- “Even so, I opened it cautiously, ready for action. Dust motes swirled in sunlight streaks from the windows above 10th street, nothing more.” — pg. 163 [economy of poetry]
- The fall breeze blew strong and warm and the wet that a guy feels clinging to him without actually becoming damp. — pg. 166 [a knack of writing to exactly what the reader would feel]
- “Old man Holloway said that if I discover that the boy has been demised, then he also wanted me to identify the demisors.” — pg. 170 [clever, personalized language]
- The sobs began to abate. The way she cried, the authenticness of it, made me question my original belief that I witnessed crocodile tears…. — pg. 197 [somehow much more fitting than authenticity]
- A nurse from hell stood in the doorway. A beached-blonde bowling ball with tree-stump legs, she looked as if she could heft me off the ground and twirl me like a baton. — pg. 205 [fabulous metaphor (beached-blonde bowling ball with tree-stump legs)]
- A telephone rang from the small office in the back corner. Me and my third Lucky Strike went to check it out. I figured it must be the kidnappers and I better not touch it. It kept ringing and I kept not picking it up until it went silent. — pg. 231 [vs. the prosaic “it kept ringing and I ignored it”]
- “No, no, dear boy. Tippy died a long time ago. Those memories are dear to me. I carry them now with fondness. Feeling the joy and the pain of the days with Tippy reminds me that I’m fully alive. They remind me what is precious and what is not…” pg. 233 [I lost my cat, I suspect the author has lost a dog or two, this is Morris’s client’s wife: identifying with and conveying the nobility of the sad joy of remembrance.]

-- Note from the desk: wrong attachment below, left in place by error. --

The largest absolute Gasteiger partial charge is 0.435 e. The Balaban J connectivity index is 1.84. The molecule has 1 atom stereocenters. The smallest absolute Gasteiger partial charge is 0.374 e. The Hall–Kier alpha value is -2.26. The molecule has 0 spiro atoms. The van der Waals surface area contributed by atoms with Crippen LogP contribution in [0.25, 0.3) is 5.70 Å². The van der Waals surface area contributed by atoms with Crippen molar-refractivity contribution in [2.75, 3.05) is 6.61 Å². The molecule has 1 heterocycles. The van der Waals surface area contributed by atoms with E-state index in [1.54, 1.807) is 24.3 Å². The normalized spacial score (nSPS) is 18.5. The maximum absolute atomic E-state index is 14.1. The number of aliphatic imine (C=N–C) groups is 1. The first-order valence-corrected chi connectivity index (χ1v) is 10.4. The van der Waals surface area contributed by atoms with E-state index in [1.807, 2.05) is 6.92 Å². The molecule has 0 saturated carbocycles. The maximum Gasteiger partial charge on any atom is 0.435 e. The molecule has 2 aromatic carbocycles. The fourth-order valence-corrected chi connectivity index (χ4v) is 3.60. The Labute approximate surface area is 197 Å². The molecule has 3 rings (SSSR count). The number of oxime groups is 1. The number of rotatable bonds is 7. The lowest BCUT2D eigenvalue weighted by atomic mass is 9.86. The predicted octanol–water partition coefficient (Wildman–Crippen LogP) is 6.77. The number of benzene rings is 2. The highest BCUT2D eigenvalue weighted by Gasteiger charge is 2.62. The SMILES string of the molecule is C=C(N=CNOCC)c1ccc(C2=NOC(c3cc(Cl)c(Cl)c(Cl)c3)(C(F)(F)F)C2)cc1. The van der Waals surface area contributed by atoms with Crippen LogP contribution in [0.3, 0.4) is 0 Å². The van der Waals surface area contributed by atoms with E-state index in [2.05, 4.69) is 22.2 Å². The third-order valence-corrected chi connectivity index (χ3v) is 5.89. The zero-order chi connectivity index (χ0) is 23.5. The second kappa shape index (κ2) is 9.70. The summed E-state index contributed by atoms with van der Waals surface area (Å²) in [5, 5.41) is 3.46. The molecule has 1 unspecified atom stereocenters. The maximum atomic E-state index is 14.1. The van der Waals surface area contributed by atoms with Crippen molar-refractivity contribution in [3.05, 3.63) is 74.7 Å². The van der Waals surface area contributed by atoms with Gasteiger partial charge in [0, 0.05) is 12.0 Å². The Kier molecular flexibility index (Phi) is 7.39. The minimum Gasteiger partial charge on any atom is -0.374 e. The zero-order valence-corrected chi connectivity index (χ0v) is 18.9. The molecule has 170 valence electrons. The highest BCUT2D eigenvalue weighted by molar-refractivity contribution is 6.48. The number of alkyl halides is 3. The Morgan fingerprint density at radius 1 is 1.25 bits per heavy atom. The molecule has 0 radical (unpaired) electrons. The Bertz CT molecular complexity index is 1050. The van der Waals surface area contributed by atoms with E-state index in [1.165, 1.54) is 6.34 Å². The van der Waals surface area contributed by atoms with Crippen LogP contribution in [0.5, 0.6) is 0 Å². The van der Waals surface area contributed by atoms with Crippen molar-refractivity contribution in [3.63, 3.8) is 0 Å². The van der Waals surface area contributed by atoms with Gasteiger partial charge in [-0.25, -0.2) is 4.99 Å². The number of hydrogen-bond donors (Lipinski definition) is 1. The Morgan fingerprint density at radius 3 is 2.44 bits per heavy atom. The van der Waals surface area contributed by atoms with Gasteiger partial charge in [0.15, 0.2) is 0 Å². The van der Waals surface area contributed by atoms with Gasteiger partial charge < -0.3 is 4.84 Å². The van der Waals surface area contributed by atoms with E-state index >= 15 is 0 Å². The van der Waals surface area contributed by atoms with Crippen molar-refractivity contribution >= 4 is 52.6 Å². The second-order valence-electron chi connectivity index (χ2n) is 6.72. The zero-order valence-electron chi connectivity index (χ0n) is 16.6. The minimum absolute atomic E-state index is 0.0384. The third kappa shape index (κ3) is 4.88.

Maybe 20 years ago now, I got tickets and attended a Detroit Pistons’ basketball game with my nephew. The team was well past its late 1980s glory years, but still hanging in there, and had acquired one Grant Hill, a third-round draft pick from Duke and rookie of the year in 1995. Even though we had awful seats in the nosebleed section and despite my knowing very little about basketball, every time Grant Hill had the ball it was like watching a gazelle thread its way thru a pack of mastodons. None of the others on the floor came close to his speed and coordination.]
Jack Kline and his first novel are a bona fide Grant Hill among the many other practitioners of the high art of private detective lit. One of a kind. Jack, where have you been?! Well, better late than never.
Philip’s sense of life is special, inspiring, providing a solid helping of emotional fuel to the discerning reader. And the author writes from that same place. What we’re seeing in But Not for Me is a rare concentration of special cosmic pixie dust animating author and protagonist. This ineffable substance, that comes from the heart, is what makes the book a winner.
A word about the plot and setting, it’s early post-Prohibition Kansas City—actually two cities, with the Missouri one being the largest, that sit on the confluence of the Missouri and Kansas rivers. Federal prohibition of alcohol (1920-1933) led to major growth of organized crime in American cities; the Tom Pendergast machine took control of Kansas City in the mid 1920s. Kansas City came to have a reputation as a bootleggers’ town with plenty of access to all the vices the government(s) had seen fit to outlaw. Incidental to this relative free-for-all town, was its mecca for American jazz music. But Not for Me skillfully brings the Kansas City of the time to the believable and interesting.
Plot? Hard-nosed, funloving PI Philip Morris signs up for a lucrative job with a Pendergast resemblance to find the powerful man’s prodigal son… embarks on a wild and sexy ride on both sides of a mob war including dirty police, plenty of eye-candy babes—some to take home to mother, some to watch like a hawk—, and a host of soon-to-be blossoming friends, allies, and officials. My hope and expectation is that Mr. Morris and company will become a cross between Elmore Leonard’s The Hot Kid (2005) and Stephen Cannell/James Garner’s The Rockford Files.
Cannot wait for Job 2.